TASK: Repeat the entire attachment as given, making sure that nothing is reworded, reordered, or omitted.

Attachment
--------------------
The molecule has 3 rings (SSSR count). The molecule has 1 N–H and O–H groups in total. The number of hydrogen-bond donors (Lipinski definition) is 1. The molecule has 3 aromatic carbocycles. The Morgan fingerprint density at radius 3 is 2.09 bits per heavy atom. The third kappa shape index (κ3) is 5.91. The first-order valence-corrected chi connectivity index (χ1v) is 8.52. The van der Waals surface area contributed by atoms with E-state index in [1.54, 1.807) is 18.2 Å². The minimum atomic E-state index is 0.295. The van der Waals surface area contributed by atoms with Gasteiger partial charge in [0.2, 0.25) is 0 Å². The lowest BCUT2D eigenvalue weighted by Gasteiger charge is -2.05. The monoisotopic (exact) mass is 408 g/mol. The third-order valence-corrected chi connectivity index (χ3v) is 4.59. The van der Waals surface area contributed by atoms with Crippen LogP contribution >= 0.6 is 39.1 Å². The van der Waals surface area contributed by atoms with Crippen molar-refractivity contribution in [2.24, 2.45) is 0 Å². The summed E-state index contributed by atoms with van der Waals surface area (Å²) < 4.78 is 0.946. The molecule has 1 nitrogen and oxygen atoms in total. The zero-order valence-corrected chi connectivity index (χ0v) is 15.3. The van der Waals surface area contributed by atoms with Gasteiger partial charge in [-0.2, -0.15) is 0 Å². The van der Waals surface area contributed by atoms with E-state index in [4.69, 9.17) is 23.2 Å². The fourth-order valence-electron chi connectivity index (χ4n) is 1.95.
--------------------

The molecule has 3 rings (SSSR count). The molecule has 1 N–H and O–H groups in total. The number of hydrogen-bond donors (Lipinski definition) is 1. The molecule has 3 aromatic carbocycles. The Morgan fingerprint density at radius 3 is 2.09 bits per heavy atom. The third kappa shape index (κ3) is 5.91. The first-order valence-corrected chi connectivity index (χ1v) is 8.52. The van der Waals surface area contributed by atoms with E-state index in [1.54, 1.807) is 18.2 Å². The minimum atomic E-state index is 0.295. The van der Waals surface area contributed by atoms with Gasteiger partial charge in [0.2, 0.25) is 0 Å². The lowest BCUT2D eigenvalue weighted by Gasteiger charge is -2.05. The monoisotopic (exact) mass is 408 g/mol. The third-order valence-corrected chi connectivity index (χ3v) is 4.59. The van der Waals surface area contributed by atoms with Crippen LogP contribution >= 0.6 is 39.1 Å². The van der Waals surface area contributed by atoms with Crippen molar-refractivity contribution in [2.24, 2.45) is 0 Å². The summed E-state index contributed by atoms with van der Waals surface area (Å²) < 4.78 is 0.946. The molecule has 1 nitrogen and oxygen atoms in total. The zero-order valence-corrected chi connectivity index (χ0v) is 15.3. The van der Waals surface area contributed by atoms with Gasteiger partial charge in [-0.2, -0.15) is 0 Å². The van der Waals surface area contributed by atoms with E-state index in [4.69, 9.17) is 23.2 Å². The fourth-order valence-electron chi connectivity index (χ4n) is 1.95.